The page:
Theology Thursday: Where Did Jesus Go When He Died?

By Dr. Valerie J. De La Torre

Crown of thorns on top of red satin

The second article of the Apostles' Creed is the larger grouping of statements that focus on Jesus Christ, the second person in the Trinity. This portion declares Christ’s birth, suffering, death, burial, resurrection and ascension, including his anticipated return to judge all humanity.

This is important as we look more broadly into the short phrase that declares that Jesus “descended into hell.” These few words have been the subject of discussion for theologians and laypersons over the centuries. It is a most curious element if taken literally, or figuratively, as we find early references of Christ experiencing human death (Acts. 2:27-31; Romans 10:7; Colossians 1:18; I Peter 3:19, 4:6; Ephesians 4:9).

So, what did happen to Jesus when he died?

Table of Contents:

Did Jesus Go to Hell?

The place named "hell" in this creedal statement was earlier known in the Greek as Gehenna, or the realm of the dead in the Bible. It is understood as a place of eternal punishment for those rejected at the final judgment. The Old Testament description of location uses the Hebrew word Sheol, which refers to the grave — a place far away from the presence of God where the righteous or wicked reside. So, the question must be asked, is this where Jesus went when he died?

An early view of Jesus’ descent into this ‘underworld’ location in one interpretive camp was that he liberated the faithful that had previously experienced death. A later view shares that this place of descent portrays Christ’s victory over the Kingdom of Satan, completed in death. The Creed goes on to state Christ’s victory in rising to new life, ascending to heaven and resting in eternal triumph at the right hand of God, the Father. This second view supports the promise of the coming judgement upon Christ’s return, where final victory over death and evil will be unveiled.

Augustine, one of the early Christian writers, rejected the view that Jesus preached the gospel to those who had died before his coming, making salvation available to them. Yet, a later medieval view stated once again that only believers of the pre-Christian period were indeed recipients and beneficiaries of Christ’s preaching in Hades, implied in Matthew 27:52 and again in Hebrews 12:23.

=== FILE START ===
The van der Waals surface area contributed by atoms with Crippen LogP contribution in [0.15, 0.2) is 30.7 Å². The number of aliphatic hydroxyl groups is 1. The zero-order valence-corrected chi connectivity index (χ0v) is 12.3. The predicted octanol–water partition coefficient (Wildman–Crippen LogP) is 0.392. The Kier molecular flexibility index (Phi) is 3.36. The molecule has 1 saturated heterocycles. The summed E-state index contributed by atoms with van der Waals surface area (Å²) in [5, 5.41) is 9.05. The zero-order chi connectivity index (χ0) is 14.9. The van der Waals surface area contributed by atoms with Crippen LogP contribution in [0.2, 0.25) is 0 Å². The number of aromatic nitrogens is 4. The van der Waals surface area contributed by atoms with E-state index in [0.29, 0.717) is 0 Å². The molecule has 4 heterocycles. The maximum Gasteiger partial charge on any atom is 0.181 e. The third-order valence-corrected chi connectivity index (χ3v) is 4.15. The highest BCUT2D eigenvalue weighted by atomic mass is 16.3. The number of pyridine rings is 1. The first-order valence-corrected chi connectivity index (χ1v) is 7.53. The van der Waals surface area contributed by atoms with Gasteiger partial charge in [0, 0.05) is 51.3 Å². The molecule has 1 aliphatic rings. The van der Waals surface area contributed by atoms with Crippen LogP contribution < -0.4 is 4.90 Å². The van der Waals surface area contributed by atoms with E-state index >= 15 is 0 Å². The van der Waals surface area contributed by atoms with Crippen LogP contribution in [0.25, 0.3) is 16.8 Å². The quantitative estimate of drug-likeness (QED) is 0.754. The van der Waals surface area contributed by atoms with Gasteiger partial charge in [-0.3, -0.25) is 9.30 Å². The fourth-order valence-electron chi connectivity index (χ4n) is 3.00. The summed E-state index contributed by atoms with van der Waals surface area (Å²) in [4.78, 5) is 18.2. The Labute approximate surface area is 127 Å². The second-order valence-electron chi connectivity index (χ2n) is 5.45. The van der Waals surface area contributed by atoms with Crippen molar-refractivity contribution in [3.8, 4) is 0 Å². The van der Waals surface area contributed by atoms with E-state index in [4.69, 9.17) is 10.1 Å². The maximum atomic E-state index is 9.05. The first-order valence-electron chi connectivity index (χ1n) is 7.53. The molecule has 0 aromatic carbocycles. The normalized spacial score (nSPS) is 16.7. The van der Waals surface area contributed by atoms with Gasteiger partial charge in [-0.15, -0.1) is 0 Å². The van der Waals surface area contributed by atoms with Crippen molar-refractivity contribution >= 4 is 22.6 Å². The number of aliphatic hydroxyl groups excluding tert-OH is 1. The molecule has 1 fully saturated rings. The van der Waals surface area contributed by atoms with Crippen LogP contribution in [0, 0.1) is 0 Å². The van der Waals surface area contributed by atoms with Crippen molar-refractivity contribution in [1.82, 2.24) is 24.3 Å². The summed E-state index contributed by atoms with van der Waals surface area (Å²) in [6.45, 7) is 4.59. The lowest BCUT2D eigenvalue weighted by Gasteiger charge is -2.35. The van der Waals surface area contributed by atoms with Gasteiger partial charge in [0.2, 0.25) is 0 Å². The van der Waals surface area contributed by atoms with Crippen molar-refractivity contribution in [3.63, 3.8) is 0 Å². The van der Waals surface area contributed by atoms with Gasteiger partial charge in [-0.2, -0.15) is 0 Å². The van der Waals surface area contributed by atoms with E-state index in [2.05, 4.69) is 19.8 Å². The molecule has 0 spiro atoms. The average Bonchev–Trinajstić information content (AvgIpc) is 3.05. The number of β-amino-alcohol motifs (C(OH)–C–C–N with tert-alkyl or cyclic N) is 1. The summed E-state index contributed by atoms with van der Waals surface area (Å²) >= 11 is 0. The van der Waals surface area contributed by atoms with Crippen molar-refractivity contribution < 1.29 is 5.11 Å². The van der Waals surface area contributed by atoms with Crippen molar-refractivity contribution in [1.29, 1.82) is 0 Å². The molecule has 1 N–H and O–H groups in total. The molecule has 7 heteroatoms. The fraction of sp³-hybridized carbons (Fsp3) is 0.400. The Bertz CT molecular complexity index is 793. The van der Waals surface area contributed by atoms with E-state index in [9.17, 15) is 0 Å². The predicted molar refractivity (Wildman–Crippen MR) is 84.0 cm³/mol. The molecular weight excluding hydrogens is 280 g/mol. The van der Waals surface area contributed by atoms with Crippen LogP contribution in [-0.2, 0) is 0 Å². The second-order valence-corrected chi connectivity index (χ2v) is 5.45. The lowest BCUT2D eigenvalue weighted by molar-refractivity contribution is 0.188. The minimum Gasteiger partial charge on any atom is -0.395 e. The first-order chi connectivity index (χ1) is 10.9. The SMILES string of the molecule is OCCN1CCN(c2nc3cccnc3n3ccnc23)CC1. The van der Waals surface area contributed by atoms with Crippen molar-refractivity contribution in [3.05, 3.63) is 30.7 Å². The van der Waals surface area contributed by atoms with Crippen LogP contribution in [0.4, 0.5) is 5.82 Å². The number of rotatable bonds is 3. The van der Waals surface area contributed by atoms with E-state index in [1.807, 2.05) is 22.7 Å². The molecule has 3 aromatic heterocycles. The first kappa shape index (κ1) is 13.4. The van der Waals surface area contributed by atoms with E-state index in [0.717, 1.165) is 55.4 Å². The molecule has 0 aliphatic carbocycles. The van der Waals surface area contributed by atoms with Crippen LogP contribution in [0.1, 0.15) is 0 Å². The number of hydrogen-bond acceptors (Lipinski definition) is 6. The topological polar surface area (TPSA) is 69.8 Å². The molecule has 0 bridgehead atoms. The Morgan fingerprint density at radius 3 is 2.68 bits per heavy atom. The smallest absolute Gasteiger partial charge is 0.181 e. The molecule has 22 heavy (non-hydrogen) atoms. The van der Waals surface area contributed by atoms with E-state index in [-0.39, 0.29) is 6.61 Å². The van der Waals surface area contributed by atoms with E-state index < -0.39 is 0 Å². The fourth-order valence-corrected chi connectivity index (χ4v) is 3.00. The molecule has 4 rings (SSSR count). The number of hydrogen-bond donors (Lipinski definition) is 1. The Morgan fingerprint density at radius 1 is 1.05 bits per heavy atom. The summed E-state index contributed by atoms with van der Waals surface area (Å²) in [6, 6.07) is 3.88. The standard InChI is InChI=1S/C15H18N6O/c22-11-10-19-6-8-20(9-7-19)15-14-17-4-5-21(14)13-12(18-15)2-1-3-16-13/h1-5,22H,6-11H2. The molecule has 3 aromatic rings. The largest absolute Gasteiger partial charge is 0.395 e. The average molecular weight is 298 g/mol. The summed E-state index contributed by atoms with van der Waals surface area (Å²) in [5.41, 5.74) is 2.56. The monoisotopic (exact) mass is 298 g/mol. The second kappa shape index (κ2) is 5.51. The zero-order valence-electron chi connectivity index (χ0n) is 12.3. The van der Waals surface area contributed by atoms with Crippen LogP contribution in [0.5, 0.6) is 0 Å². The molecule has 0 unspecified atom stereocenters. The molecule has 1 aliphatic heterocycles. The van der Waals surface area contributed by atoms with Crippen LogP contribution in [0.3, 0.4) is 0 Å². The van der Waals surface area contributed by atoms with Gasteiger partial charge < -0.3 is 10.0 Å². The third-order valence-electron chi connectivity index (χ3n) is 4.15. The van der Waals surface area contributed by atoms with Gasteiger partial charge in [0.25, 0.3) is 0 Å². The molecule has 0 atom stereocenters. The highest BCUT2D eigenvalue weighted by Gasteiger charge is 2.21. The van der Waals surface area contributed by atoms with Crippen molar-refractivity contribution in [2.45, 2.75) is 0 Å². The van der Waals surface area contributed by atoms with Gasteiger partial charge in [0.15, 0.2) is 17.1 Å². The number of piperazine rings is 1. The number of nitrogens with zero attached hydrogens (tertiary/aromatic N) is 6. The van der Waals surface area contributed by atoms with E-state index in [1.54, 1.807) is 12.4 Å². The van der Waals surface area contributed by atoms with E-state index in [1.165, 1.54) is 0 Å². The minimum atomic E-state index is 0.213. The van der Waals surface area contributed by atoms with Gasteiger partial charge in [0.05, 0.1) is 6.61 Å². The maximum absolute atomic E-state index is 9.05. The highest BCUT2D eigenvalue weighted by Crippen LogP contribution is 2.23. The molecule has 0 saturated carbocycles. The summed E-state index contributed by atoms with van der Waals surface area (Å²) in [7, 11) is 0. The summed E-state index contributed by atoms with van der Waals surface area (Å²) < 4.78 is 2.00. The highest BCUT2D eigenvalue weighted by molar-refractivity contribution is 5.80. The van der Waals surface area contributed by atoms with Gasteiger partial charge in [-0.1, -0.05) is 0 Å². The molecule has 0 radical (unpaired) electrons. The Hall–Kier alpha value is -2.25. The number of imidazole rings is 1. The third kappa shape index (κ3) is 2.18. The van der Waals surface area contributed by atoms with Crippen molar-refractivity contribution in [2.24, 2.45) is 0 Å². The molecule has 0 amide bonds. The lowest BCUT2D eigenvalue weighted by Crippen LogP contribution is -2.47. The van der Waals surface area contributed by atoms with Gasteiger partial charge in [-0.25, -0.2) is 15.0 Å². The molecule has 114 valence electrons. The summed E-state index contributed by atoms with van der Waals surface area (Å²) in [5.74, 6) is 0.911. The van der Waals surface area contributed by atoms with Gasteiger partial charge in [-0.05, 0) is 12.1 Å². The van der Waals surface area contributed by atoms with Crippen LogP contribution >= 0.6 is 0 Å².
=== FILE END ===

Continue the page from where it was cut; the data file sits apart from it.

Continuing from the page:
Still, yet another view comes later from John Calvin, who saw this phrase as a description of Christ’s internal torment, as one who suffered complete and absolute separation from God. In other words, the torment on the cross alone was a vicarious endurance of what hell could be like as one removed from God.

Resolution in the Context

We must consider how this creed, when recited as part of one’s baptismal vows in ancient days, was focused on the Trinitarian aspect during the ritual of water baptism. This was seen as a highly symbolic and representative dying and rising experience. The old life was now dead and the new life was now physically enacted, patterned after Jesus’ death and dying, and on his rising out of this literal grave experience. Life overcoming death was real all over again. The salvation process visibly sealed with this baptism portrays the same rescued life that Jesus experienced, closing the gap of eternal separation from God, or what we know in the vernacular as ‘hell.’

As we continue to ponder this important part of the Apostles’ Creed, let us also consider a more recent translation that reads, “he descended to the dead.” The creedal statement that follows focuses on Christ’s rising on the third day, pointing to the bigger picture of this creedal declaration overall, without a doubt of its intention.

In other words, Jesus’ experience of the grave was real, just like it will be real for us, but more so, will be our rising for all eternity. We might say that Jesus came from the farthest heights of heaven, only to go to the deepest places of hell on our behalf, making sure that this would never be our permanent residence.

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The views and opinions expressed in this article are those of the author’s and do not necessarily reflect the official policy or position of Grand Canyon University. Any sources cited were accurate as of the publish date.